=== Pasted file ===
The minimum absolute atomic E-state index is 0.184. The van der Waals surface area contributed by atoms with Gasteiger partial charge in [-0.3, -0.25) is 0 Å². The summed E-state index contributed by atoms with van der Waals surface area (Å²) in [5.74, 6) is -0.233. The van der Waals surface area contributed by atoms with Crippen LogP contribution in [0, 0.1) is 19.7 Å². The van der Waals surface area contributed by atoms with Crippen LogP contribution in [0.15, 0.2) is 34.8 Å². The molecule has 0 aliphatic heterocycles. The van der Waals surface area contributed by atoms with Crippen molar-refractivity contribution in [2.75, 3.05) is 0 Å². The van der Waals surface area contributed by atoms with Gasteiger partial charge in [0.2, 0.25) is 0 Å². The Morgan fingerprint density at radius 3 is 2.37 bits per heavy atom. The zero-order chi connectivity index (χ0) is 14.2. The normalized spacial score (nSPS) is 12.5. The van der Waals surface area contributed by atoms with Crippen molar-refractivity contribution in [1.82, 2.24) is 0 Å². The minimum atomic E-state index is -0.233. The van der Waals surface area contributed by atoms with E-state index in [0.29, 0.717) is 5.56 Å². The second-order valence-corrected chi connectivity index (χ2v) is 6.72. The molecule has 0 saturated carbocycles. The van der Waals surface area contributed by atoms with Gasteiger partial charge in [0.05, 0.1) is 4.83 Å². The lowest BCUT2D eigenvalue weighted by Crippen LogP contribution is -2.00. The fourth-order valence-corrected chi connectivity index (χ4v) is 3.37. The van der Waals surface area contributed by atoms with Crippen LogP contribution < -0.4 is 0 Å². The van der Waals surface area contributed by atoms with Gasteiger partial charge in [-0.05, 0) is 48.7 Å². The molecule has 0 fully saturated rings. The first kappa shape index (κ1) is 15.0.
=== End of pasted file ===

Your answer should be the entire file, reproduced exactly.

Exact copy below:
The minimum absolute atomic E-state index is 0.184. The van der Waals surface area contributed by atoms with Gasteiger partial charge in [-0.3, -0.25) is 0 Å². The summed E-state index contributed by atoms with van der Waals surface area (Å²) in [5.74, 6) is -0.233. The van der Waals surface area contributed by atoms with Crippen LogP contribution in [0, 0.1) is 19.7 Å². The van der Waals surface area contributed by atoms with Crippen LogP contribution in [0.15, 0.2) is 34.8 Å². The molecule has 0 aliphatic heterocycles. The van der Waals surface area contributed by atoms with Crippen molar-refractivity contribution in [2.75, 3.05) is 0 Å². The van der Waals surface area contributed by atoms with Gasteiger partial charge in [0.2, 0.25) is 0 Å². The Morgan fingerprint density at radius 3 is 2.37 bits per heavy atom. The zero-order chi connectivity index (χ0) is 14.2. The normalized spacial score (nSPS) is 12.5. The van der Waals surface area contributed by atoms with Crippen molar-refractivity contribution in [1.82, 2.24) is 0 Å². The minimum atomic E-state index is -0.233. The van der Waals surface area contributed by atoms with E-state index in [0.29, 0.717) is 5.56 Å². The second-order valence-corrected chi connectivity index (χ2v) is 6.72. The molecule has 0 saturated carbocycles. The van der Waals surface area contributed by atoms with Gasteiger partial charge in [0.05, 0.1) is 4.83 Å². The lowest BCUT2D eigenvalue weighted by Crippen LogP contribution is -2.00. The fourth-order valence-corrected chi connectivity index (χ4v) is 3.37. The van der Waals surface area contributed by atoms with Crippen LogP contribution < -0.4 is 0 Å². The van der Waals surface area contributed by atoms with Gasteiger partial charge in [-0.05, 0) is 48.7 Å². The molecule has 0 fully saturated rings. The first kappa shape index (κ1) is 15.0.